Brought to you by OBS reviewer Marie-Reine
*Beware of possible Spoilers*
Camille Alexa’s collection includes no fewer than 26 short works, ranging from whimsical poems on the unfortunate consequences of hoarding fluffy, voracious alien invaders in Poor Little Things to a poignant short story in the form of unanswered letters of a sister to her brother, after she has crash-landed on a seemingly uninhabited planetoid in Flying Solo. Each story is engrossing and bewitching in its own right, and through them, Alexa explores the different facets of speculative fiction. Two teens await the zombie apocalypse, the world’s last dragon wrestles with her hatred of humanity, and a mandroid and the human girl in his keep trudge across the deserts of Mars—these are only a sample of the fantastical tales Alexa offers readers in this collection.
Alexa has a gift for describing imaginary environments. In the previously mentioned Flying Solo, Katherine crash-lands on a small planetoid and at first, she feels frightened by the incredible expanse of empty space. With her, the reader feels anxious at the eerie stillness of solitude and the crushing vastness of the sky. When her attitude towards her surroundings changes, the reader marvels alongside her at the beauty of the tiny planet’s precious ecosystem. Alexa’s stories are tactile, sensory experiences. In Inclusions, the dampness of the planet and the sharpness of the silica plants are haunting, oppressive. When Marta and Danton cut their hands on the brittle plant-life, when the unending oily drizzle drips on their faces, we turn our hands to inspect for scratches and wipe our own brow. Alexa brings the scene of her stories to life vividly, to the point of eclipsing reality. The reader plunges in again and again, in turn tasting the dry dust of a water-less Earth, as in The Taste of Snow, or feeling the briny coolness and the power of the seas, in Neither Wave Nor Wind.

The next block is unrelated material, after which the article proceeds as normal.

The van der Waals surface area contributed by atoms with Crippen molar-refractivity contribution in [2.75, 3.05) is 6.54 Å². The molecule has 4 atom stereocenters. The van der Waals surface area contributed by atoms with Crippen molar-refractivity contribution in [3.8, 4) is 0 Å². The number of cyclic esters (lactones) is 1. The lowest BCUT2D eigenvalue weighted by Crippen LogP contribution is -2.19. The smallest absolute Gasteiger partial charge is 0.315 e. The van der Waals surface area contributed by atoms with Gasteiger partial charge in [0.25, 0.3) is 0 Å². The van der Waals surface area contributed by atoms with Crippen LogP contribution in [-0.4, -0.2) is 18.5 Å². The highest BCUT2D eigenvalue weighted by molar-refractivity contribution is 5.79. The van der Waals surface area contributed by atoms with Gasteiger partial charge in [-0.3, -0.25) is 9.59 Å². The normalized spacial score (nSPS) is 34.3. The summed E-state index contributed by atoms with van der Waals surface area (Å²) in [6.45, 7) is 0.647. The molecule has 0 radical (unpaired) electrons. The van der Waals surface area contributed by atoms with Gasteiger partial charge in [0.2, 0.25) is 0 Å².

Despite the brief nature of these works, Alexa develops endearing and touching characters. These characters are not always human. In fact, the mechanical and inanimate ones are often the most soulful. In The Clone Wrangler’s Bride, she introduces Matty, a country girl from Earth traded for marriage by her father, and her guardian droid, Echo. Told from Matty’s perspective, Echo only seems to be an unfeeling device at first. But Echo’s quiet and imperceptibly caring actions betray a metaphorical heart where only well-tuned parts reside. This theme is only reinforced in the delightful sequel, Droidtown Blues and in another short story, Shades of White and Road. In a world where things are created and grown like fruit on trees, a girl leaves the city and on her way to the edge, she encounters and befriends objects. Though not anthropomorphized per se, each new acquaintance has a personality, a voice, a purpose. They are identified without an objectifying and humiliating article (such as “the”). Familiar companions, they are simply suitcase, lint, bucket, and stool.
That this review only limits itself to certain stories does not imply that these are the only ones worth reading or the only ones of note. Each piece in this collection is as sharp as a razor and beautifully composed. The author is able to create characters that are immediately beloved so that one story will not be enough to satisfy readers—each story invites imagination and when it is done, there is a teasing need to find that same feeling once more in the following story. This is an enchanting collection, dense with creative, inspiring tales.